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Anthrax

Antrhax, Bacilus anthracis, is a bacterial pathogen. This rod-shaped microbe is commonly found in soil and is ingested by sheep, cows, horses, and goats; thus, it is labeled as a vetrinary disease.Anthrax is what’s called a “gram positive” bacterium. This means it has the type of cell walls which are harmless, unlike the cell walls of “gram negative” bacteria, which attack tissue. Therefore, anthrax can only attack tissue by producing a special toxin which it excretes. One cell or spore does not produce enough toxin to start an infection. Anthrax is deadly in its spore form. When environmental conditions are detrimental to the bacteria, the rod shaped pathogen desicates. Soon after, the cell breaks and begins sporulating. In this stage, the bacteria can remain dorment, surviving for decades. Then, when environmental conditions are favorable, the spore germinates and returns to its rod shaped form and begins forming clusters. Since the human body acts as a culture medium for the bacteria, anthracis is not likely to sporulate inside the human body; due to this, anthrax is not contagious since a person will not be transmitting spores to another person. Moreover, anthrax is not contagious due to the high number of spores that are required to infect a person (aproximately 10,000).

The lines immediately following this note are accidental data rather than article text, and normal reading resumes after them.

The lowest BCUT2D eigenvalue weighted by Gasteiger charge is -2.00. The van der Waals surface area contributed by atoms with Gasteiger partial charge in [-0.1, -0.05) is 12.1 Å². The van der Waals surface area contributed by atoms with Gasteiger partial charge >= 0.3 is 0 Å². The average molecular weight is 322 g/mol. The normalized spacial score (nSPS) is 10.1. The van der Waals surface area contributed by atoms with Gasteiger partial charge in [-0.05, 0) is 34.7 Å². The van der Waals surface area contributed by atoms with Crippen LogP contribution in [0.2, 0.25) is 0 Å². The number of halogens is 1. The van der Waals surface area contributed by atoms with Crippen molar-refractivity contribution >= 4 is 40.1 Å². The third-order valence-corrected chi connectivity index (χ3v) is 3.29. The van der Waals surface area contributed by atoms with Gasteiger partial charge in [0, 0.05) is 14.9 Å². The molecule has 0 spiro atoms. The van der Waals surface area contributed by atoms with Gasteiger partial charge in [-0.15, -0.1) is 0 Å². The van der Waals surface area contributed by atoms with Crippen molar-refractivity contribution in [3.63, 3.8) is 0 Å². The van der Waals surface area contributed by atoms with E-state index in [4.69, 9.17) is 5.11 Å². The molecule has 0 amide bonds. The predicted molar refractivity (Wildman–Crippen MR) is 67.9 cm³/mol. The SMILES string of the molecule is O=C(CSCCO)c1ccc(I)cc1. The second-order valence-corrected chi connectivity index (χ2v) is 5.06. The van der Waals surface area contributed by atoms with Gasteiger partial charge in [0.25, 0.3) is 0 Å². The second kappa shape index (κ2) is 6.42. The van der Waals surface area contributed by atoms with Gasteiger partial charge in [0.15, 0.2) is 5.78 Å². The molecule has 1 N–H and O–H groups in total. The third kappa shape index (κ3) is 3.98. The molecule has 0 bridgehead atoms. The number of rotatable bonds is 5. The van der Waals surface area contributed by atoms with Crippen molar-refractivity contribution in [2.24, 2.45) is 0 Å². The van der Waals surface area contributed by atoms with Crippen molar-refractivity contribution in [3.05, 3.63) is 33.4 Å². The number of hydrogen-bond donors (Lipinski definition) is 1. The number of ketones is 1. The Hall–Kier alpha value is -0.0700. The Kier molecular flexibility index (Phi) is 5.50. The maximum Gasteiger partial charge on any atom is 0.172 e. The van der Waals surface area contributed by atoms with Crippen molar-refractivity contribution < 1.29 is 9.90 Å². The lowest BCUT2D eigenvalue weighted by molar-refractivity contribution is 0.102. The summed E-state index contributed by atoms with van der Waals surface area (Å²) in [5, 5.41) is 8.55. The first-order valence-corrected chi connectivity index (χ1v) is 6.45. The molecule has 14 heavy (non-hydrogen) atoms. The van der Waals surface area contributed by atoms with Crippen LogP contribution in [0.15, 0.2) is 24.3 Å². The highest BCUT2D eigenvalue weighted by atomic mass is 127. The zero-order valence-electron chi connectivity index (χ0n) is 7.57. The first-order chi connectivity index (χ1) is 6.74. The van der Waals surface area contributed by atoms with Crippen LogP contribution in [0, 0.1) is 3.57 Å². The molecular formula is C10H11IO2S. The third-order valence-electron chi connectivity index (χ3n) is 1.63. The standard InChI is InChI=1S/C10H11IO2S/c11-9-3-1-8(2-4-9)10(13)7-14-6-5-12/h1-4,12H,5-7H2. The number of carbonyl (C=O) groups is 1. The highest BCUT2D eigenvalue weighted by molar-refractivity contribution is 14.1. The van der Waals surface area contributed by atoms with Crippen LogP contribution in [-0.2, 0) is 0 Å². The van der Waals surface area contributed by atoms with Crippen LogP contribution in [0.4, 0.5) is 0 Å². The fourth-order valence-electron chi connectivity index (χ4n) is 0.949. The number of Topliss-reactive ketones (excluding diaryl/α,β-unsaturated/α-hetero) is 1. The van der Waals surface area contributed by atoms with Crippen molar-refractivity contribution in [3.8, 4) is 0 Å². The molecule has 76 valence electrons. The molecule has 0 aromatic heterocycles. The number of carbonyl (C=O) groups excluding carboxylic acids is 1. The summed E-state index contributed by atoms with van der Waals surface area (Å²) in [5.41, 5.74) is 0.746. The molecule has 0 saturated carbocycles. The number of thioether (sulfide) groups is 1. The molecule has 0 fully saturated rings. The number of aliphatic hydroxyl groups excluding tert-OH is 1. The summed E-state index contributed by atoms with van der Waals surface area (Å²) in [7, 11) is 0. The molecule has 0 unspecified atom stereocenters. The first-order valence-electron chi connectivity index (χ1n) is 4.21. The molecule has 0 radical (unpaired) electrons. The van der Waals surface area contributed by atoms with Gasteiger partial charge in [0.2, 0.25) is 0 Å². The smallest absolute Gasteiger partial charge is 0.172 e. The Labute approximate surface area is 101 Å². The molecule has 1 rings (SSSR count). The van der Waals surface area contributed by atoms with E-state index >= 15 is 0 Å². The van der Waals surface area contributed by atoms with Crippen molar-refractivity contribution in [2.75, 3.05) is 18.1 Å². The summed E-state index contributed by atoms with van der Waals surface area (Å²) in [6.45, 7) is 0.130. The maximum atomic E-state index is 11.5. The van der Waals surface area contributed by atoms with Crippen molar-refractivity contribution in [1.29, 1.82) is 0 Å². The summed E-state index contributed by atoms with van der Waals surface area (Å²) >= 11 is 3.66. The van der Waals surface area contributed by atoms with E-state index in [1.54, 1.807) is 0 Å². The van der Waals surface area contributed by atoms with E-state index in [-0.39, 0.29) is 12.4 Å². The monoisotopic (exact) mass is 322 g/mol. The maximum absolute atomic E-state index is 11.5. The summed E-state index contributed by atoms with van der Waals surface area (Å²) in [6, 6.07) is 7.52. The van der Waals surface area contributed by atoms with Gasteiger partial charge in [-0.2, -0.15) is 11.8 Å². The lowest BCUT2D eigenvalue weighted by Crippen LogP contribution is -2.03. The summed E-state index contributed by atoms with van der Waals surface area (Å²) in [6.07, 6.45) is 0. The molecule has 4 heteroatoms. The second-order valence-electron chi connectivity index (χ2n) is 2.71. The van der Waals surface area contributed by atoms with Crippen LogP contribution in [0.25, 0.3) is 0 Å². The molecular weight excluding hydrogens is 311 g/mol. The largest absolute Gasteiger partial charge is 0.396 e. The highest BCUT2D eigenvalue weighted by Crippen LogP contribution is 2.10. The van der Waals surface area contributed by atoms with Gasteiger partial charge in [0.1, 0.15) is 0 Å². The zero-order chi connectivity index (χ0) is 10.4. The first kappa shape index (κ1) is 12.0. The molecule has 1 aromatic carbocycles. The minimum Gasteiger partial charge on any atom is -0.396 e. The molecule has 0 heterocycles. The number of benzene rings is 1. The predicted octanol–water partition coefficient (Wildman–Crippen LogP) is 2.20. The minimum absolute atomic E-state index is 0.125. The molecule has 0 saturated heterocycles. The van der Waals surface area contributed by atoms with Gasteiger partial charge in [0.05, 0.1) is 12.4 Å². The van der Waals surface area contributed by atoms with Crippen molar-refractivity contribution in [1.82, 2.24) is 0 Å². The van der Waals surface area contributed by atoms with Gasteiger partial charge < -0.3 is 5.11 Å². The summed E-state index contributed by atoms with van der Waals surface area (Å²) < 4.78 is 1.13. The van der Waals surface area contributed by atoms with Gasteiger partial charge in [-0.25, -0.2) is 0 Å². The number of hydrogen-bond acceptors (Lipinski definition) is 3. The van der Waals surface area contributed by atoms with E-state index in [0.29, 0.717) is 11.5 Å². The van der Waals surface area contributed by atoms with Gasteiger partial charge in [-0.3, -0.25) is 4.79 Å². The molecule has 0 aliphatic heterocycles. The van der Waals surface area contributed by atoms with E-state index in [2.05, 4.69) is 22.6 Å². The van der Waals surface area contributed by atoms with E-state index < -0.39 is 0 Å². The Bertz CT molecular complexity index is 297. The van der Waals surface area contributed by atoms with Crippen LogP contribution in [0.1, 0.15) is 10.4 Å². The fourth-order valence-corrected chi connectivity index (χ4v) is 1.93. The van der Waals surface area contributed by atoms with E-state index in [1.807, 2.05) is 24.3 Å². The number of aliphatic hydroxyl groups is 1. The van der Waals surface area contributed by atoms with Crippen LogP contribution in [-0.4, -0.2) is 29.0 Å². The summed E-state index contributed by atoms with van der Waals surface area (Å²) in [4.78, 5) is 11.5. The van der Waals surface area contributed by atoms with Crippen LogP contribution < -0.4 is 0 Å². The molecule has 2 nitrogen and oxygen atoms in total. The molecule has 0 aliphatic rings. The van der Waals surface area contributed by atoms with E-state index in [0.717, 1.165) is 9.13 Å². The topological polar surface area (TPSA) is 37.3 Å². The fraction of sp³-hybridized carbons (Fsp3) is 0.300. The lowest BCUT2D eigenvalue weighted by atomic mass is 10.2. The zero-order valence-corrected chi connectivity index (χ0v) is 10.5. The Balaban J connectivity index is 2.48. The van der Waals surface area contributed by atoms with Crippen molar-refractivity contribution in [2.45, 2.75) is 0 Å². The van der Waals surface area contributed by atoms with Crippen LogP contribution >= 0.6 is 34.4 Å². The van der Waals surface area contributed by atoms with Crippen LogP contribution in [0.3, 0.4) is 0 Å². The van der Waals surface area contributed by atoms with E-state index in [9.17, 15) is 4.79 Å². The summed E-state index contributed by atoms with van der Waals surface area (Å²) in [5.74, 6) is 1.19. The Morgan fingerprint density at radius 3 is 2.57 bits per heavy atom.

There are three ways of contracting anthrax – cutaneous, pulminary, and ingestional. In cutaneous contraction, the anthrax spores enter the skin through minor cuts and abrasions. The infected area starts to welt or swell, progressing from a fluid filled blister to a black ulcerous lesion lasting up to two weeks. The mortality rate for this condition is 20 %. Under a pulminary contraction of anthrax, the anthrax sproes occupy the alvioli. Likely symptoms are flu like conditions with fever and chest pains that can lead to breathing problems, shock, coma and death. This type of contraction has the highest rate of mortality – 90 %. Finally, ingestional contracti…

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